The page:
Dr. Cleveland Evans writes about names for the Omaha World-Herald. In his October 10th column, he looks at the history of the names Tanya and Tonya.
Tanya is a pet form of Tatyana, the Russian form of Tatiana. Tatiana comes from the Roman family name Tatius. In Roman legend, Titus Tatius was king of the Sabines. He attacked Rome after its founder, Romulus, abducted Sabine women. The war was a draw, and Tatius and Romulus ruled Rome jointly.
Russians rarely use Tanya as a full name, but it gradually spread west through literature. In 1882, French author Henry Gréville (Alice Durand), who set many novels in Russia, published “Tania’s Peril.” In 1920, Tchaikovsky’s opera “Eugene Onegin,” with its aria “Ah, Tanya, Tanya,” had its U.S. premiere at New York’s Metropolitan Opera.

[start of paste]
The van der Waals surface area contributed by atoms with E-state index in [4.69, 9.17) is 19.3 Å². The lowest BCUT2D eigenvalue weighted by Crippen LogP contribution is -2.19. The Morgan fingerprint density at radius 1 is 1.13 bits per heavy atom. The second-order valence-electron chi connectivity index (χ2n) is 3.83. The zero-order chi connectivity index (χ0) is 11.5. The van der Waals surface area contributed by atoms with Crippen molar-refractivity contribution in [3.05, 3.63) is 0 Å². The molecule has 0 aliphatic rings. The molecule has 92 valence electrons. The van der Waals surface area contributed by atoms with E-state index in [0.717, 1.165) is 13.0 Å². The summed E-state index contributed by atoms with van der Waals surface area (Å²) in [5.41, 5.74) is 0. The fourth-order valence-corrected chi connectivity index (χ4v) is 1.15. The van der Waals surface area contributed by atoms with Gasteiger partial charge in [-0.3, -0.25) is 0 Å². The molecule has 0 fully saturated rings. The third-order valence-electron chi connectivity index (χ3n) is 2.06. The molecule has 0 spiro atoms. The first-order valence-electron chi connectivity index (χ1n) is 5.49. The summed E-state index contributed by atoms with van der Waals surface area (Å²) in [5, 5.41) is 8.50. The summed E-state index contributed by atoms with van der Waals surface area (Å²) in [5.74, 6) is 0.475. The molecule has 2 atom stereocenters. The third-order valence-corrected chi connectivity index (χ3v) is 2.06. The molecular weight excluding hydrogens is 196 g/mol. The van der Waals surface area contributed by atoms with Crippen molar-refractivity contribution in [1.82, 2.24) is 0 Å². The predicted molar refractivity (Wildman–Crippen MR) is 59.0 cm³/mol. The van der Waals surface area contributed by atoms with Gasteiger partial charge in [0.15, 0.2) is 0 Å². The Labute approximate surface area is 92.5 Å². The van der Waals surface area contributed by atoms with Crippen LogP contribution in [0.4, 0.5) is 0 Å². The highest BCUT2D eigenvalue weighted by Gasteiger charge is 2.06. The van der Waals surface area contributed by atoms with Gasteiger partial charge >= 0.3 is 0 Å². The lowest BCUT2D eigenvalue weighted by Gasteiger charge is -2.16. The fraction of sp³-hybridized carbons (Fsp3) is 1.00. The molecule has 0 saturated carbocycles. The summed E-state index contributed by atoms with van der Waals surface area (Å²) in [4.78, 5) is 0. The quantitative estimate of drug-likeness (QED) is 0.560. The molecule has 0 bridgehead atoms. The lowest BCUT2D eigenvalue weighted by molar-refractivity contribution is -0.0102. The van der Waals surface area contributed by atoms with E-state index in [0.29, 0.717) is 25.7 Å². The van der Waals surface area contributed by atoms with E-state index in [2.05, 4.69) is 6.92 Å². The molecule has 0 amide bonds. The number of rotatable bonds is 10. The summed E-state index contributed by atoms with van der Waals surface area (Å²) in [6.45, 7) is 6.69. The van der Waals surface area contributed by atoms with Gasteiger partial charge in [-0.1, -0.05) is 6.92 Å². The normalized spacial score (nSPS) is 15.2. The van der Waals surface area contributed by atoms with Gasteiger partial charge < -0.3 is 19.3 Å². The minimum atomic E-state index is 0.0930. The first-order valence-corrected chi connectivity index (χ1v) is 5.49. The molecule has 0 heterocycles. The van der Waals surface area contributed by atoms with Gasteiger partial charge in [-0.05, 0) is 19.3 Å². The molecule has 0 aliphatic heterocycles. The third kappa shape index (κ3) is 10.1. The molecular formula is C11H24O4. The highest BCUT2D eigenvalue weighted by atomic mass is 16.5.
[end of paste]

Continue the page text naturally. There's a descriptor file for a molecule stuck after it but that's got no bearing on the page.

Tanya doesn’t appear in U.S. Census records until 1880. In 1940 there were 644 women named Tanya or Tania in the census, 21 percent of whom were born in Russia. Russian Tanya is pronounced “TAHN-yuh.” Many Americans look at its spelling and want to say the first part like the word “tan.”
That’s how Tanya Tucker herself says it. Tucker’s mother found the name in a Texas newspaper birth announcement for a local banker’s daughter. The Tuckers assumed the “tan” pronunciation.
Want to know more? Read on to find out more about Tanyas and Tonyas in history!